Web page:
Seminary Apologetics: The Greatness of Divine Wisdom (19/30)

Notes from Greg Bahnsen’s lecture, Seminary Apologetics: The Greatness of Divine Wisdom.

Apologetics must be exercised upon the infallible authority of the words of Christ in Scripture. The Christian must not take a neutral respect with his faith to win unbelievers. A Christian apologetic must be developed according to the wisdom of Christ.

A presuppositional apologetic is the only truly faithful method of defending the faith. The other schools of thought in many cases are not really living up to their non-presuppositional method. They are actually more presuppositional than they recognize. Evidentialists claim that we must set aside our pre-commitments and challenge the unbeliever that if you reason about the evidences properly you will come to the truth. Why is it that those who teach those approach leave the debate remaining Christians? This suggests that they haven’t really set aside their Christian commitments. You would expect that if they really did set aside their Christian commitments just to argue neutrally, when an unbeliever has a better argument the Christian would become a non-Christian. You actually do interpret the evidences in a Christian manner and hope that the unbeliever will as well to lead to your conclusion that Christianity is true.

Everybody grants some of their beliefs a privileged status, and a Christian should let God’s Word govern those beliefs. God’s Word requires no corroboration and it carries its own evidence inherently. If our apologetic is to be distinctly Christian, it must be presuppositional in character and method. Non-presuppositional apologetics says we should not be distinctly Christian at the beginning of our method but only in our conclusion. They say we should start with the world and its way of thinking and end with God and his way of thinking. If non-Christian thinking is true to its own starting point, standards and method, where is nothing Christian thinking going to end up? With non-Christian conclusions.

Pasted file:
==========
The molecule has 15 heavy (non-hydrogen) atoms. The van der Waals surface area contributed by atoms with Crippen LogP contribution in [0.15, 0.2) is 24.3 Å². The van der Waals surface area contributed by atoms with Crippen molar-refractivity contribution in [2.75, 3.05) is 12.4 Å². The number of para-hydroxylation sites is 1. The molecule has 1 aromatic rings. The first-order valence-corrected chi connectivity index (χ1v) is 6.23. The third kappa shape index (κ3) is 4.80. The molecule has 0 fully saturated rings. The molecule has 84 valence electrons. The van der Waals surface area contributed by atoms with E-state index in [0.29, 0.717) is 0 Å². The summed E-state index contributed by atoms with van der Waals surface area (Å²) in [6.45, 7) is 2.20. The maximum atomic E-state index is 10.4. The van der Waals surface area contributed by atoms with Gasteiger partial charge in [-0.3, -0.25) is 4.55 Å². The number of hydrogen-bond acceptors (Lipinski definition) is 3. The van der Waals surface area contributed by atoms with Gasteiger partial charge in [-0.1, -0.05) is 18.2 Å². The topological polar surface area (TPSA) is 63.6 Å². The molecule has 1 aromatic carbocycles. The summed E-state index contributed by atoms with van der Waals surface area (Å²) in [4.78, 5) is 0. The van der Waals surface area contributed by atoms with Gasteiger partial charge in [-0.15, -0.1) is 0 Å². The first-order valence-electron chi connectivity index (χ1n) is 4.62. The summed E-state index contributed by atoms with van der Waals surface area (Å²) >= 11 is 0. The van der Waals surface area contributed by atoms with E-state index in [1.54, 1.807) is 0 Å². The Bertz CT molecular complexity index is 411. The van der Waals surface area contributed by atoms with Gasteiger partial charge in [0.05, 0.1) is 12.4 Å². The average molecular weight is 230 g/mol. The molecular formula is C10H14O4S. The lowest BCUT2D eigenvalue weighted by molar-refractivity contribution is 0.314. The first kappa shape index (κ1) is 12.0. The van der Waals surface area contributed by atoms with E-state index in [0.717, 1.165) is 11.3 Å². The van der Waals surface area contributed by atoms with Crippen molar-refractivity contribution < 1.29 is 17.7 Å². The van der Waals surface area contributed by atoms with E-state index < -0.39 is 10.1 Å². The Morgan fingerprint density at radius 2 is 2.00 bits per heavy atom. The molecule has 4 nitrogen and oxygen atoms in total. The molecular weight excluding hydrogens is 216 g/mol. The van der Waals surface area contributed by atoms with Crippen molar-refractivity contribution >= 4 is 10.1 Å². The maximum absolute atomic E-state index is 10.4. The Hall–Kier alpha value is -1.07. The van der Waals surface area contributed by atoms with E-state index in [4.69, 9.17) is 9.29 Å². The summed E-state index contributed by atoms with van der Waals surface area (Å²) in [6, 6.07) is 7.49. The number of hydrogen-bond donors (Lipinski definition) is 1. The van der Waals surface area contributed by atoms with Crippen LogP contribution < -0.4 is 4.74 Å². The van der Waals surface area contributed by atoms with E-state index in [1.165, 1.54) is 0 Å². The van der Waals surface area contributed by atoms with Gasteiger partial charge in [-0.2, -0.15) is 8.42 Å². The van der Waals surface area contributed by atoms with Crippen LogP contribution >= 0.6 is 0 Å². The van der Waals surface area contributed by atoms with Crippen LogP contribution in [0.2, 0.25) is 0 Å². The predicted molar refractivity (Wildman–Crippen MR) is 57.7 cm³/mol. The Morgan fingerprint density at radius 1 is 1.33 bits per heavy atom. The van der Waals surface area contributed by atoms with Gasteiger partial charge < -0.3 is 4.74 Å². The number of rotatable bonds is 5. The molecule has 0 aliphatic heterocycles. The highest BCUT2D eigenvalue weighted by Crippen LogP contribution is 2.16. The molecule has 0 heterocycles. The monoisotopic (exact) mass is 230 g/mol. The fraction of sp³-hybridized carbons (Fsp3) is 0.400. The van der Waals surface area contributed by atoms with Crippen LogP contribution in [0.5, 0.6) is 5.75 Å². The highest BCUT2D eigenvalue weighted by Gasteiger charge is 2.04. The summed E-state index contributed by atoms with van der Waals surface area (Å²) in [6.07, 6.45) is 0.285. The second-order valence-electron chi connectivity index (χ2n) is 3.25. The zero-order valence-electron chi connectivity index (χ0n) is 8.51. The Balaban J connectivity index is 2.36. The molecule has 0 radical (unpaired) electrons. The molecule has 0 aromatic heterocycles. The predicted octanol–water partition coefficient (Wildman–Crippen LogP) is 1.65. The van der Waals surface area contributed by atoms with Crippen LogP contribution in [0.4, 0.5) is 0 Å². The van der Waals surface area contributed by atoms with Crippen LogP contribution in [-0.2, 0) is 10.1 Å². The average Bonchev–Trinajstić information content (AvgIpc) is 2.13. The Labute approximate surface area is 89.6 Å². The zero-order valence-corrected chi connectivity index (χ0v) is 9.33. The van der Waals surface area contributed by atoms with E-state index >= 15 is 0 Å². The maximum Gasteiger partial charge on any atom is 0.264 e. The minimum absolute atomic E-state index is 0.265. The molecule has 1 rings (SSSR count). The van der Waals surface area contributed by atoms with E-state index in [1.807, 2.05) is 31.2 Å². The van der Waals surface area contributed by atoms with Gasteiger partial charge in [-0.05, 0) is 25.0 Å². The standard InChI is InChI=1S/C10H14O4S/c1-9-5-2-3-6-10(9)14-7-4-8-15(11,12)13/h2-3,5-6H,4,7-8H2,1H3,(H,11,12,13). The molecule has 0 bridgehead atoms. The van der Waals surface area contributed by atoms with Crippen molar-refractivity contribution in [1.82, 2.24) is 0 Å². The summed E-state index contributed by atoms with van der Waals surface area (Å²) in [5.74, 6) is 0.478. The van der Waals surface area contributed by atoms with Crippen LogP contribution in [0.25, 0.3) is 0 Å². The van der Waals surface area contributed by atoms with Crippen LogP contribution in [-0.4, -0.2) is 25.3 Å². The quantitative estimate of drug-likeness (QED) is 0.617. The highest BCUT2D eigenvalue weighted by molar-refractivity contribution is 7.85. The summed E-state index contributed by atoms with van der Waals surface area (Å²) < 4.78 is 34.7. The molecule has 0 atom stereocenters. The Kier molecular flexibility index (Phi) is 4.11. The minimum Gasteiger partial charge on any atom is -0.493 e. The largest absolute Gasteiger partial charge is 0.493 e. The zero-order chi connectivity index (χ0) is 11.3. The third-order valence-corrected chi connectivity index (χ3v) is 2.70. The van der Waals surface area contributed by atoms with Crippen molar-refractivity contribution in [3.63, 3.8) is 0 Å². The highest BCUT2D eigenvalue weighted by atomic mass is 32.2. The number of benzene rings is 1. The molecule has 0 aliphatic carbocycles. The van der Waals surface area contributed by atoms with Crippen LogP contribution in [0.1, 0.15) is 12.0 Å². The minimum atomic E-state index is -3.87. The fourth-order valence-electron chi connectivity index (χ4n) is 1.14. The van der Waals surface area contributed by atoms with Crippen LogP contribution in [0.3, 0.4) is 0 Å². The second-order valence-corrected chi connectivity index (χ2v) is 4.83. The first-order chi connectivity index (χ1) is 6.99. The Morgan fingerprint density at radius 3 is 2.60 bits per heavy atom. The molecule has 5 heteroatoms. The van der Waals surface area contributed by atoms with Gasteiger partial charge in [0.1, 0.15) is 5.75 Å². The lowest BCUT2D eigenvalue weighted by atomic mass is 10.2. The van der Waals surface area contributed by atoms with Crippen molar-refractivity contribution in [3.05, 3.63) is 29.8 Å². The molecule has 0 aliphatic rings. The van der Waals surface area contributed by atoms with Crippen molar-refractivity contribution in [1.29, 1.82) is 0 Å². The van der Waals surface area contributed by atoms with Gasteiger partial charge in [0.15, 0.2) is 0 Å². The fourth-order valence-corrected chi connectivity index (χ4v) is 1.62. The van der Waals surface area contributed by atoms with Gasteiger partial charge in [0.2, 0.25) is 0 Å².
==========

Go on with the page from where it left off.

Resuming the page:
Natural theology and the traditional proofs of God’s existence want to move from logical and empirical grounds to God. The natural theologians who do this want to exclude the revelational principle. This principle says that only God is adequate to define and disclose himself. Natural theology says that we can come to know God by way of unaided reason without God condescending to show himself. The exclusion of the revelational principle means that there is an endorsement of apostate philosophy of some sort. The knowledge of God must be rooted in his self-disclose. God’s revelation in nature and man’s constitution is suppressed in unrighteousness. Faith must start with the clear, authoritative, self-attesting, special revelation of God in Scripture, which is coordinated with the Holy Spirit’s testimony to the regenerated heart. Many people think that people don’t believe in an argument for Scripture’s holy authority but only believe in the work of the Holy Spirit in the heart. But what we actually believe is that there is a coordination between God’s own testimony of himself in Scripture (self-attestation) and the inward work of the Holy Spirit. These are not the same thing. We believe that God’s self-attestation and the argument that displays and applies that self-attestation is adequate proof of God’s Word regardless of whether people believe it or not. There is a difference between proof and persuasion. Proof goes on the self-attesting side and persuasion goes on the Holy Spirit’s working in the heart side. If the Holy Spirit does not illumine the unbeliever’s mind, they will not accept the proof, but acceptance of the proof is not the standard of whether the proof proves the point. The Bible offers an adequate proof of its own authority, which is tied up with the self-attestation of God. This is objective and has nothing to do with response. The Holy Spirit’s work has everything to do with whether that proof will become persuasive.


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